Increased H3K9 methylation and impaired expression of Protocadherins are associated with the cognitive dysfunctions of the Kleefstra syndrome
SourceNucleic Acids Research, 46, 10, (2018), pp. 4950-4965
Article / Letter to editor
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Molecular Developmental Biology
Nucleic Acids Research
SubjectMolecular Biology; Radboudumc 10: Reconstructive and regenerative medicine RIMLS: Radboud Institute for Molecular Life Sciences; Radboudumc 7: Neurodevelopmental disorders DCMN: Donders Center for Medical Neuroscience; Molecular Developmental Biology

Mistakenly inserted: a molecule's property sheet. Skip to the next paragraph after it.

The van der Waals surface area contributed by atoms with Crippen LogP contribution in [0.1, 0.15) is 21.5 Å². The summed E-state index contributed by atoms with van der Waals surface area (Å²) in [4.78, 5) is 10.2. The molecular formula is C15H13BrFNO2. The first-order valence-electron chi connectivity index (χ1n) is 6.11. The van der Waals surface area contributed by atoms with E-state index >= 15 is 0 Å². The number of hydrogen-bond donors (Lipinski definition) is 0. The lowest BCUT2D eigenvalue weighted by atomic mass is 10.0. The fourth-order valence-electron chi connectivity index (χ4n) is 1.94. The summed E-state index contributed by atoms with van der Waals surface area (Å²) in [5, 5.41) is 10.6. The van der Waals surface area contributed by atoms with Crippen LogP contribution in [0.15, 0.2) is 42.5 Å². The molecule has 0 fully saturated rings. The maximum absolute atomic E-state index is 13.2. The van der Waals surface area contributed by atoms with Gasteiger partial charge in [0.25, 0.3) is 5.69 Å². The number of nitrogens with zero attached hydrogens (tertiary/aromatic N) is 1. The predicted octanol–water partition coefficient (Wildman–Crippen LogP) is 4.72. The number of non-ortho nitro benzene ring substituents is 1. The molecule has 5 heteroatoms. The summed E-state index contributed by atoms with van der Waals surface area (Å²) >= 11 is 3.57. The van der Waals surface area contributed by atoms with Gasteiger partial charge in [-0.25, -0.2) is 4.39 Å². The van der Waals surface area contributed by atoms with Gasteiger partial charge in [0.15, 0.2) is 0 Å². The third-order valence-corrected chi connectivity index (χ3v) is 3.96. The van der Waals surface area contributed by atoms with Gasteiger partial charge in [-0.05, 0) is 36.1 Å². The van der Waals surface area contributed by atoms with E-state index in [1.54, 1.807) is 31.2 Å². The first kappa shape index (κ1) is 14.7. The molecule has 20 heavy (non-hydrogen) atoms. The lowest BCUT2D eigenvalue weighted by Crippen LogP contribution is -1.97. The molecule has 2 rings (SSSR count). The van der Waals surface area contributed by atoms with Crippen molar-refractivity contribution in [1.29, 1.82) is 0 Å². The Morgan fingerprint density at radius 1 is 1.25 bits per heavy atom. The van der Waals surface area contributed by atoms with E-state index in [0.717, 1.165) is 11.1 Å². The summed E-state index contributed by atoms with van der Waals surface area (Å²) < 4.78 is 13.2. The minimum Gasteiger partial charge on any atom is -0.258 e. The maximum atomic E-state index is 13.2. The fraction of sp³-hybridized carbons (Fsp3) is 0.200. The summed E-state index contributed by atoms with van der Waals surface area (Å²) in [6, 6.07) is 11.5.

Kleefstra syndrome, a disease with intellectual disability, autism spectrum disorders and other developmental defects is caused in humans by haploinsufficiency of EHMT1. Although EHMT1 and its paralog EHMT2 were shown to be histone methyltransferases responsible for deposition of the di-methylated H3K9 (H3K9me2), the exact nature of epigenetic dysfunctions in Kleefstra syndrome remains unknown. Here, we found that the epigenome of Ehmt1+/- adult mouse brain displays a marked increase of H3K9me2/3 which correlates with impaired expression of protocadherins, master regulators of neuronal diversity. Increased H3K9me3 was present already at birth, indicating that aberrant methylation patterns are established during embryogenesis. Interestingly, we found that Ehmt2+/- mice do not present neither the marked increase of H3K9me2/3 nor the cognitive deficits found in Ehmt1+/- mice, indicating an evolutionary diversification of functions. Our finding of increased H3K9me3 in Ehmt1+/- mice is the first one supporting the notion that EHMT1 can quench the deposition of tri-methylation by other Histone methyltransferases, ultimately leading to impaired neurocognitive functioning. Our insights into the epigenetic pathophysiology of Kleefstra syndrome may offer guidance for future developments of therapeutic strategies for this disease.
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